Ode to Artz Haüs
When we pulled up outside Artz Haüs at the University of Guelph that sunny, late summer day, a girl in a blue peacock costume greeted us. The Orientation Volunteers (OVs), all matching in blue t-shirts, were singing songs and screaming chants in-between lugging the boxes of the shy newcomers up flights of stairs. I had worn a crisp white shirt that day, a safe and uncontroversial choice which was a metaphor for this new era in my life: pristine and fresh and blank. That day, I didn’t know if going away for university, which I had been dreaming of since grade nine, would be a halcyon Golden Age or disappoint my high expectations.
Artz Haüs (so named in the 1990’s because, according to one OV, “German was considered cool…?”) was in Maids Hall, a small three-story residence which had at one point housed domestics. For how important Artz Haüs would eventually become, I ironically ended up there because of a fluke: my first choice on my application had been to be in a history ‘cluster’. But because almost no boys applied for the residence vaguely dedicated to artsy students, they had placed me in at second choice. Thank God they did. As a result, I didn’t make any history friends until fourth year, but I lived with people I hope to know forever.
I had been bullied a bit in high school, but was mostly just ignored. Artz Haüs proved to be different the minute I arrived.
“You’re Maximilian?!” the OVs excitedly asked. “We’ve been waiting for Maximilian!”
I soon learned that all of our names were written on construction paper toads and water lilies tapped to our doors, and the OVs couldn’t believe that someone actually had my name. I was famous already.
Another piece of fortuitous luck was that my roommate, Tristan, never showed up. Throughout the dizzying O-Week I half-expected to come back to my room (which was on the first floor, with an ivy-framed window looking out on the lawn and the slope towards the campus’s main walkway; one of the most beautiful residence rooms ever, my Dad claimed) and find a stranger with suitcases, angry at me for taking the right side bed. Then we heard that Tristan wasn’t coming, and my new friends and I sighed with relief: our late night conversations on my bed, snugly sleep-overs and occasional ‘capers’ (good natured pranks) would continue.
A few of us went to a sex talk at the Wellness Centre at the end of O-Week and, on viewing a diagram of the diverse types of butt-plugs which was passed around, most of which had names which described their shapes (‘Arrow head’, ‘Pearl Necklace’), giggled uncontrollably when one was inexplicitly named ‘Tristan’.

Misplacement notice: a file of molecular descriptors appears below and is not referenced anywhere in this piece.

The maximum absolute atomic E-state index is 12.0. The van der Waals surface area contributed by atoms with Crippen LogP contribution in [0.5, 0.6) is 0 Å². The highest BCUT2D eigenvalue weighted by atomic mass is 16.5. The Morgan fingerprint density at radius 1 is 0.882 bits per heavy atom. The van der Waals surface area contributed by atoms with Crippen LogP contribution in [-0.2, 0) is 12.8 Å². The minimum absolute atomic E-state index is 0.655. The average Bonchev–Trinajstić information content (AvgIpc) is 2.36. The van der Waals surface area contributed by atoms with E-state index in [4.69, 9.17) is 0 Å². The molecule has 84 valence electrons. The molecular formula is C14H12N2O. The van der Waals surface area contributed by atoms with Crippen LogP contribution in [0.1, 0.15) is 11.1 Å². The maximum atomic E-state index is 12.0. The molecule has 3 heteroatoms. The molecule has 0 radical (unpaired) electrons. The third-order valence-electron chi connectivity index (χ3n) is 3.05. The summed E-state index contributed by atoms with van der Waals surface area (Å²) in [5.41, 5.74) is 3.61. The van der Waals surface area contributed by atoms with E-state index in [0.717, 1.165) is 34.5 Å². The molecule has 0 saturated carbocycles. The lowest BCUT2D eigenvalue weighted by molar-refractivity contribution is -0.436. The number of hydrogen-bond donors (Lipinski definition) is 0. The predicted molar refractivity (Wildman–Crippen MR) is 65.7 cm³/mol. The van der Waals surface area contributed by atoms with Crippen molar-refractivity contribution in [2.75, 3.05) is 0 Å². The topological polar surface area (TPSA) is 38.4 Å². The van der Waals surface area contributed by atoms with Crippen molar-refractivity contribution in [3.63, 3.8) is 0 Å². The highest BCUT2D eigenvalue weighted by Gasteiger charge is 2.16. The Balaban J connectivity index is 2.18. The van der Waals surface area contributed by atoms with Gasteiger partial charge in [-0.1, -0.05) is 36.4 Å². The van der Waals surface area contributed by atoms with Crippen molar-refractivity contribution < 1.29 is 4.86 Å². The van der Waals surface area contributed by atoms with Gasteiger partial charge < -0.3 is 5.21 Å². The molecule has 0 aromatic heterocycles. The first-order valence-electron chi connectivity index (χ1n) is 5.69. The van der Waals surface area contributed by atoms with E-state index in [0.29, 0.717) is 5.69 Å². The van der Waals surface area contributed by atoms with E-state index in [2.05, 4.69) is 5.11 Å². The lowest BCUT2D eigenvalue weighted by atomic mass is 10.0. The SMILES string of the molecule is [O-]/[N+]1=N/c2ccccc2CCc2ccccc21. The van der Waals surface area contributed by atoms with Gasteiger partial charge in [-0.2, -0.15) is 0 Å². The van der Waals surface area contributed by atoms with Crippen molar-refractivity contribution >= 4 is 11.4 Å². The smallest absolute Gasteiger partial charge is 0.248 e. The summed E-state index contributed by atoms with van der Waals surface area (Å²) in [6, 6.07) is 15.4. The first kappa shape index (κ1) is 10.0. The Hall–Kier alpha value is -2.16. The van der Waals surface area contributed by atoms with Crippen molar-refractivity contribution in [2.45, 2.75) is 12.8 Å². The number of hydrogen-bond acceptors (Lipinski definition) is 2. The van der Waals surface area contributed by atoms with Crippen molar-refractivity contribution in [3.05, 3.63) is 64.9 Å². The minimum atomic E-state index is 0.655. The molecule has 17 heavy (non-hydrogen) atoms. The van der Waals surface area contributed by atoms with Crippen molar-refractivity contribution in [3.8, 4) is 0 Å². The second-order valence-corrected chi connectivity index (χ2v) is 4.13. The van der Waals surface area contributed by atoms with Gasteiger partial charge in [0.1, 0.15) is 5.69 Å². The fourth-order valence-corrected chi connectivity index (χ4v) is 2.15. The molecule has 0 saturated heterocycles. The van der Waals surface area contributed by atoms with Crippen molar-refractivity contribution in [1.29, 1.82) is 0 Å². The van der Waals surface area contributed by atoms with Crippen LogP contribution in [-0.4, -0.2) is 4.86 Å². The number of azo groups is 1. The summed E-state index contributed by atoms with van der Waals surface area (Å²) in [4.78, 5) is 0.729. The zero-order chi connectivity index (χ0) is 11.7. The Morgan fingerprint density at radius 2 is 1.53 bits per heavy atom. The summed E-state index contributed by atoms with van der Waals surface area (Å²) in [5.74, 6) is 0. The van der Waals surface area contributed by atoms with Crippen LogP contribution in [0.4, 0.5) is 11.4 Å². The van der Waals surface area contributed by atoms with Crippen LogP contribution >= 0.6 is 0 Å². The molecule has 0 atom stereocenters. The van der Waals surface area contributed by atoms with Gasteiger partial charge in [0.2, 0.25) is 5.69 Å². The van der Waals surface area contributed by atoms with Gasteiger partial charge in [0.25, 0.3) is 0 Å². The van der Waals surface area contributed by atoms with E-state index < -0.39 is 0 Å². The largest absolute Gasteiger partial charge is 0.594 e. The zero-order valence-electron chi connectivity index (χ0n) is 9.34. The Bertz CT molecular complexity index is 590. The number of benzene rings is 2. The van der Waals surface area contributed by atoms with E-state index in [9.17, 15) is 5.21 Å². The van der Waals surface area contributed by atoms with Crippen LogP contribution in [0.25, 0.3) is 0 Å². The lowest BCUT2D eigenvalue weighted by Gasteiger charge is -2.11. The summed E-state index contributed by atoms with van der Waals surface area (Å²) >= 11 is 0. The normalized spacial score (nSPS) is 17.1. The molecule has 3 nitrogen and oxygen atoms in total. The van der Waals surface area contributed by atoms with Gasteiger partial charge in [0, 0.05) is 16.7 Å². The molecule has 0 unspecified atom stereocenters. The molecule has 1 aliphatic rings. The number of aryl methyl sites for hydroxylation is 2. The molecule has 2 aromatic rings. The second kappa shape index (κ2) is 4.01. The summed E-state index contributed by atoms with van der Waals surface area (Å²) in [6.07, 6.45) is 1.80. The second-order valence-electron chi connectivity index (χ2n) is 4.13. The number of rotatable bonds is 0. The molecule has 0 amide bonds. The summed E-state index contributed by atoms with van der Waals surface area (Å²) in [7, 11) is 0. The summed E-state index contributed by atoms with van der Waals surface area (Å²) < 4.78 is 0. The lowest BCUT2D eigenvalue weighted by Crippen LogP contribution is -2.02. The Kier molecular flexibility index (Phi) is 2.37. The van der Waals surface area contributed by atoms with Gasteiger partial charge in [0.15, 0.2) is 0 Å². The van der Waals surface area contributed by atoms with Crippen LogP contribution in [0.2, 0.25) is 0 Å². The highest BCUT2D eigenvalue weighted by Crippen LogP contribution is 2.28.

“So that’s why he never showed up!”
Whereas I was never going to be comfortable with my sexuality at high school (or, I should say, my high school was never going to be comfortable with it), at Guelph it was like the world changed overnight. This was the Will and Grace/Queer Eye for the Straight Guy era and everyone seemed to think it was cool to know a gay guy. Sans roommate, my room, which eventually acquired a sofa, became the unofficial first floor lounge, and my identity splattered everywhere. Pages cut from Vogue, retro album covers and a shirtless poster of Justin Timberlake graced the walls and I weighted down the bookshelf with crap (so much so that it fell on my head; in hindsight, I should’ve sued).
Being truly comfortable with my friends and my environment for the first time (as well as able to change outfits as often as I felt like), Max the Clotheshorse was born. I would return from pilgrimages to Value Village with heavy bags of tweed jackets, boy scout shirts and obscure Tee’s, having become, at least in my mind, an experimental and witty fashion-plate, a gay boy Carrie Bradshaw.
I kept my door always open and my motley crew of friends (not dissimilar to the eccentric and eclectic Muppet gang) got in the habit of dropping by just to hang out all afternoon or evening. Our conversations on my bed were so involved that some nights I had to change into pyjamas, turn off the lights and crawl under the sheets in order to kick people out. We talked for hours and hours, about things serious and frivolous, inventing much-referenced inside jokes as we went. We were so green, what did we have so much to talk about? I wish I had kept notes.
It was not a perfect year. Inevitably with fifty people living in close quarters, there was drama and some fights and events which seemed like the most important thing ever at the time, but in hindsight you wonder why you were upset at all. I remember being really sad sometimes, probably dwelling on not having a boyfriend (big surprise), but now I consider it the best year of my life. The Max you all know, either through friendship or just reading this blog, took shape in that little house at Guelph. Without it, I don’t know who I’d be.
The spring when we moved out was very emotional. Although I was coming back for a second year at Artz Haüs, and planned to stay in touch with all my friends, we knew it would never be the same. But endings often help you see something clearly for the first time: it was only as we packed up our stuff in the mockingly cheerful sunshine, took down our posters, signed yearbooks and pretended to study for exams, that a lot of us recognized what a truly great year it had been.
Although I’ve had many adventures in the years since, they some how feel a bit less real than the events of that formative time. Perhaps that’s just what our mind does with memory…
We all love bashing social networking, but facebook at least makes it easier to keep in touch with people you used to see every day but now live provinces, sometimes countries, away from. But emails are devilishly easy to ignore, and I’m scared to death of growing farther and farther apart from friends who shaped an amazing year and made me who I am.
All things must end, but can (facebook) friends last forever?